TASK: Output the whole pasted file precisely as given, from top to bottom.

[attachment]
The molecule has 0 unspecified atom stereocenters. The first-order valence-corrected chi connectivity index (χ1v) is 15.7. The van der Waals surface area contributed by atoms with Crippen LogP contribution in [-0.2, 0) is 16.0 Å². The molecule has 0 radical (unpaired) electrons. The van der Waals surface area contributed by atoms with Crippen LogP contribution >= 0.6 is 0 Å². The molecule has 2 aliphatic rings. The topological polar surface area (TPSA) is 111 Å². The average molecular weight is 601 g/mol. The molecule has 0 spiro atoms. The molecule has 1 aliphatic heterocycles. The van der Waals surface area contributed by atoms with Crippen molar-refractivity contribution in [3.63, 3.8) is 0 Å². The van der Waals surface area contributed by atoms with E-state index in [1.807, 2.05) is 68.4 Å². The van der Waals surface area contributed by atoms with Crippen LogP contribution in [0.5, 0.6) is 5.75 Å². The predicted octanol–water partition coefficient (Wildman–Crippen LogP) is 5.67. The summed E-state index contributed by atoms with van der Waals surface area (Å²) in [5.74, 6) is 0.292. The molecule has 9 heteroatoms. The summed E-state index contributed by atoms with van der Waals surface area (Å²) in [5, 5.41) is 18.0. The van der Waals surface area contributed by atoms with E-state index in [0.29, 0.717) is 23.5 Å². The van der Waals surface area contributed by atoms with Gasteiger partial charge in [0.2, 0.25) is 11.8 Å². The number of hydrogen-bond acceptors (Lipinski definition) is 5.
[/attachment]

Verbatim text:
The molecule has 0 unspecified atom stereocenters. The first-order valence-corrected chi connectivity index (χ1v) is 15.7. The van der Waals surface area contributed by atoms with Crippen LogP contribution in [-0.2, 0) is 16.0 Å². The molecule has 0 radical (unpaired) electrons. The van der Waals surface area contributed by atoms with Crippen LogP contribution >= 0.6 is 0 Å². The molecule has 2 aliphatic rings. The topological polar surface area (TPSA) is 111 Å². The average molecular weight is 601 g/mol. The molecule has 0 spiro atoms. The molecule has 1 aliphatic heterocycles. The van der Waals surface area contributed by atoms with Crippen molar-refractivity contribution in [3.63, 3.8) is 0 Å². The van der Waals surface area contributed by atoms with E-state index in [1.807, 2.05) is 68.4 Å². The van der Waals surface area contributed by atoms with Crippen LogP contribution in [0.5, 0.6) is 5.75 Å². The predicted octanol–water partition coefficient (Wildman–Crippen LogP) is 5.67. The summed E-state index contributed by atoms with van der Waals surface area (Å²) in [5.74, 6) is 0.292. The molecule has 9 heteroatoms. The summed E-state index contributed by atoms with van der Waals surface area (Å²) in [5, 5.41) is 18.0. The van der Waals surface area contributed by atoms with E-state index in [0.29, 0.717) is 23.5 Å². The van der Waals surface area contributed by atoms with Gasteiger partial charge in [0.2, 0.25) is 11.8 Å². The number of hydrogen-bond acceptors (Lipinski definition) is 5.